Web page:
Neuroblastoma Vaccine Candidate Granted Rare Pediatric Disease Designation

Y-mAbs GD2-GD3 cancer vaccine combines adjuvants that induce patients to produce their own anti-GD2 and anti-GD3 serum titers
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A New York-based biopharmaceutical company announced that their GD2-GD3 vaccine has been granted a Rare Pediatric Disease Designation (“RPDD”) by the US Food and Drug Administration (FDA) for the treatment of neuroblastoma.

Upon approval by the FDA of the GD2-GD3 Vaccine, Y-mAbs Therapeutics, Inc. may be eligible for a Priority Review Voucher (“PRV”), said the company’s December 12, 2019, press release.

This is important news since neuroblastoma is a type of cancer that develops from immature nerve cells found in several areas of the body and most commonly affects children age 5 or younger.

The GD2-GD3 vaccine was originally developed by researchers at Memorial Sloan Kettering (“MSK”), and licensed to MabVax Therapeutics Holdings, Inc., which sublicensed the compound for the treatment of neuroblastoma to Y-mAbs in 2018.

This vaccine in combination with adjuvants can induce patients to produce their own anti-GD2 and anti-GD3 serum titers, with the purpose of preventing subsequent relapse.

The GD2-GD3 Vaccine is being tested in a single-center phase 1 clinical trial with 52 participants at MSK, where children with neuroblastoma, who are in remission, are being treated with seven subcutaneous injections during a year to prevent relapse.

Dr. Claus Moller, Chief Executive Officer noted in a press release, “We are committed to bringing the GD2-GD3 Vaccine to children with neuroblastoma, a life-threatening cancer with a clear unmet medical need.”

“We are very pleased with the designation granted by the FDA, and plan to start a multicenter Phase II trial in neuroblastoma in 2020.”

Neuroblastoma most commonly arises in and around the adrenal glands, which have similar origins to nerve cells and sit atop the kidneys, says the Mayo Clinic website.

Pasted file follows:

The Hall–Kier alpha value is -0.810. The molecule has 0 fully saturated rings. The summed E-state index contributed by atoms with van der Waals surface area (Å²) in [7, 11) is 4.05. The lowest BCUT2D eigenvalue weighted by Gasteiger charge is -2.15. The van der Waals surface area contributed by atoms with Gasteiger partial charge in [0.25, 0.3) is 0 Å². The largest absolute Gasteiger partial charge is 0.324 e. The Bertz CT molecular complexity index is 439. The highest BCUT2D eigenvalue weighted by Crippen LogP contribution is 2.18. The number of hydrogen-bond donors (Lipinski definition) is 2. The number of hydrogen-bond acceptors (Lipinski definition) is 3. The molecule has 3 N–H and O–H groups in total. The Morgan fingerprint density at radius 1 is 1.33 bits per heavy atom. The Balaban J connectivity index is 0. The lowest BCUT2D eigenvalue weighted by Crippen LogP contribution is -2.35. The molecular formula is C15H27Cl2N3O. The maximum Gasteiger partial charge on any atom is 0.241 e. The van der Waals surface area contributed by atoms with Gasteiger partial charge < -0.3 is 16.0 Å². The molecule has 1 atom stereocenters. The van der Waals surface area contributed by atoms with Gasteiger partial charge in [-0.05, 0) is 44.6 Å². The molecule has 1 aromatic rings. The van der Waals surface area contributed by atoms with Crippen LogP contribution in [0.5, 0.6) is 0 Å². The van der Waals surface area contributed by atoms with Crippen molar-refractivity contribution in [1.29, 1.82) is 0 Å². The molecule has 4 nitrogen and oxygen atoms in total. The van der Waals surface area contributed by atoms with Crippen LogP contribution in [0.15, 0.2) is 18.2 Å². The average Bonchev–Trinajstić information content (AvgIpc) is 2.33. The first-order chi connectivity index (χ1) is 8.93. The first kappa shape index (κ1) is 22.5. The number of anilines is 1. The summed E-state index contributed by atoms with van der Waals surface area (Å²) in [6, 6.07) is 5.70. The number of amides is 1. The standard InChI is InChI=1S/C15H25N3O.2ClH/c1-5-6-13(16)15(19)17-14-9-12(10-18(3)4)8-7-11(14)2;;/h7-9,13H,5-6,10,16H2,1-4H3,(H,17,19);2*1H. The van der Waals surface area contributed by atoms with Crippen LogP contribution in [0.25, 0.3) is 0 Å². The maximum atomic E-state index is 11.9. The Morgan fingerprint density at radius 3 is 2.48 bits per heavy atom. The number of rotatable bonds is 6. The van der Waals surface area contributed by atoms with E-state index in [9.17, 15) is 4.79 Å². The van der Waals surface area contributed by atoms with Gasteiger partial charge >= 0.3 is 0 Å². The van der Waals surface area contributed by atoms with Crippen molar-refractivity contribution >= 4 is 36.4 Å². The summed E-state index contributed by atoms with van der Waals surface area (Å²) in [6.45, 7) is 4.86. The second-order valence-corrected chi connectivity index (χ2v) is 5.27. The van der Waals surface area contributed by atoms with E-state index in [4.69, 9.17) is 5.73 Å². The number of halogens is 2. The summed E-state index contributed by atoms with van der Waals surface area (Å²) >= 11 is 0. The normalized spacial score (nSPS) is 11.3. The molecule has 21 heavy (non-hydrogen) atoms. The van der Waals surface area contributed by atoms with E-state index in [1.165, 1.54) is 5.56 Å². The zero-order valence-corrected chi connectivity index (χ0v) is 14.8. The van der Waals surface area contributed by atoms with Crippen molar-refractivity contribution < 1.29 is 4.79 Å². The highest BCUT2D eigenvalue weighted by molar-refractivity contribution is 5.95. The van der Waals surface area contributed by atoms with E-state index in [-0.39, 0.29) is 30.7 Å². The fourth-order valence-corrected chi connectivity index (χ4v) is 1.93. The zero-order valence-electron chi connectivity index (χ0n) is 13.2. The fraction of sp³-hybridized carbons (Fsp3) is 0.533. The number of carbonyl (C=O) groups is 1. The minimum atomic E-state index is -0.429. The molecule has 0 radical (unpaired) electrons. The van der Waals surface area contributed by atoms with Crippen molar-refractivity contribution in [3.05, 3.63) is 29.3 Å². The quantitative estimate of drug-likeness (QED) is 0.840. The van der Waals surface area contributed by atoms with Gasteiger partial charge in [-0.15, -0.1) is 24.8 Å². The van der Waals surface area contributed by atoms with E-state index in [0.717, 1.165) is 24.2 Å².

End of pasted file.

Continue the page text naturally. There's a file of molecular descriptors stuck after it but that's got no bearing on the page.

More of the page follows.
However, neuroblastoma can also develop in other areas of the abdomen and in the chest, neck and near the spine, where groups of nerve cells exist.

Some forms of neuroblastoma go away on their own, while others may require multiple treatments. Your child's neuroblastoma treatment options will depend on several factors.

The symptoms of neuroblastoma vary depending on what part of the body is affected.

In 2012, the United States Congress effectuated a Rare Pediatric Disease Priority Review Voucher Program to incentivize pharmaceutical sponsors to develop drugs for rare pediatric diseases. A sponsor who obtains approval of a new drug application (“NDA”) or biologics license application (“BLA”) for a rare pediatric disease may be eligible for a PRV, which may be redeemed to obtain priority review for a marketing application by the owner of such PRV. 

In December 2016, the House of Representatives approved the 21st Century Cures Act, which among other initiatives reauthorizes the PRV program for rare pediatric diseases until 2020. 

A drug that receives a Rare Pediatric Disease Designation RPDD before October 1, 2020, continues to be electable for a voucher if the drug is approved before October 1, 2022.

Y-mAbs is a late-stage clinical biopharmaceutical company focused on the development and commercialization of novel, antibody-based and immunotherapeutic products for the treatment of cancer.

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